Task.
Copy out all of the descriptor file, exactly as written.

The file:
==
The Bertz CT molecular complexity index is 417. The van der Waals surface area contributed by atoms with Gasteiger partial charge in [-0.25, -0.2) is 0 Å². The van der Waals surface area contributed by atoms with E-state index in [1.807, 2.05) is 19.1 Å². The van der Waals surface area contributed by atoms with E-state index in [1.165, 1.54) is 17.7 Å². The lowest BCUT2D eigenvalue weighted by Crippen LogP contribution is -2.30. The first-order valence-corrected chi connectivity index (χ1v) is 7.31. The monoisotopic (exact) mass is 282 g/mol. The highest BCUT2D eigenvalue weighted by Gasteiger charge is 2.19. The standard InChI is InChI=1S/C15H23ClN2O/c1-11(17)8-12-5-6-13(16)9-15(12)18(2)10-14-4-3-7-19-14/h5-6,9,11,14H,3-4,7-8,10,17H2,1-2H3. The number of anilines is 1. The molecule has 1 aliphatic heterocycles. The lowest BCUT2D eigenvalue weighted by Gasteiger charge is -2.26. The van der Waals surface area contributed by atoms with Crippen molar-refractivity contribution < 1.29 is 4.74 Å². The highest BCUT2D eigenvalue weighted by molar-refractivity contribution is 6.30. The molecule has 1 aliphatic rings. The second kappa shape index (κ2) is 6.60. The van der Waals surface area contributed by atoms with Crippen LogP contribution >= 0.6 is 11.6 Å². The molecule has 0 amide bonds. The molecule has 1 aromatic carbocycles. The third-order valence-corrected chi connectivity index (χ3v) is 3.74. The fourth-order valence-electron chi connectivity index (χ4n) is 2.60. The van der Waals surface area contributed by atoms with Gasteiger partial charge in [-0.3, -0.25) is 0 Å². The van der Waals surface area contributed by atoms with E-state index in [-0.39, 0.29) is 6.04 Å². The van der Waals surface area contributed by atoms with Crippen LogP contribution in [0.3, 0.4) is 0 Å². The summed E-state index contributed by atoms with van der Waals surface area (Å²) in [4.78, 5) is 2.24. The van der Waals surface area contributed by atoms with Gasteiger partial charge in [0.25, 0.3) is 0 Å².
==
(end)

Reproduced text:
The Bertz CT molecular complexity index is 417. The van der Waals surface area contributed by atoms with Gasteiger partial charge in [-0.25, -0.2) is 0 Å². The van der Waals surface area contributed by atoms with E-state index in [1.807, 2.05) is 19.1 Å². The van der Waals surface area contributed by atoms with E-state index in [1.165, 1.54) is 17.7 Å². The lowest BCUT2D eigenvalue weighted by Crippen LogP contribution is -2.30. The first-order valence-corrected chi connectivity index (χ1v) is 7.31. The monoisotopic (exact) mass is 282 g/mol. The highest BCUT2D eigenvalue weighted by Gasteiger charge is 2.19. The standard InChI is InChI=1S/C15H23ClN2O/c1-11(17)8-12-5-6-13(16)9-15(12)18(2)10-14-4-3-7-19-14/h5-6,9,11,14H,3-4,7-8,10,17H2,1-2H3. The number of anilines is 1. The molecule has 1 aliphatic heterocycles. The lowest BCUT2D eigenvalue weighted by Gasteiger charge is -2.26. The van der Waals surface area contributed by atoms with Crippen molar-refractivity contribution < 1.29 is 4.74 Å². The highest BCUT2D eigenvalue weighted by molar-refractivity contribution is 6.30. The molecule has 1 aliphatic rings. The second kappa shape index (κ2) is 6.60. The van der Waals surface area contributed by atoms with Crippen LogP contribution >= 0.6 is 11.6 Å². The molecule has 0 amide bonds. The molecule has 1 aromatic carbocycles. The third-order valence-corrected chi connectivity index (χ3v) is 3.74. The fourth-order valence-electron chi connectivity index (χ4n) is 2.60. The van der Waals surface area contributed by atoms with Gasteiger partial charge in [-0.3, -0.25) is 0 Å². The van der Waals surface area contributed by atoms with E-state index in [-0.39, 0.29) is 6.04 Å². The van der Waals surface area contributed by atoms with Crippen LogP contribution in [0.3, 0.4) is 0 Å². The summed E-state index contributed by atoms with van der Waals surface area (Å²) in [4.78, 5) is 2.24. The van der Waals surface area contributed by atoms with Gasteiger partial charge in [0.25, 0.3) is 0 Å².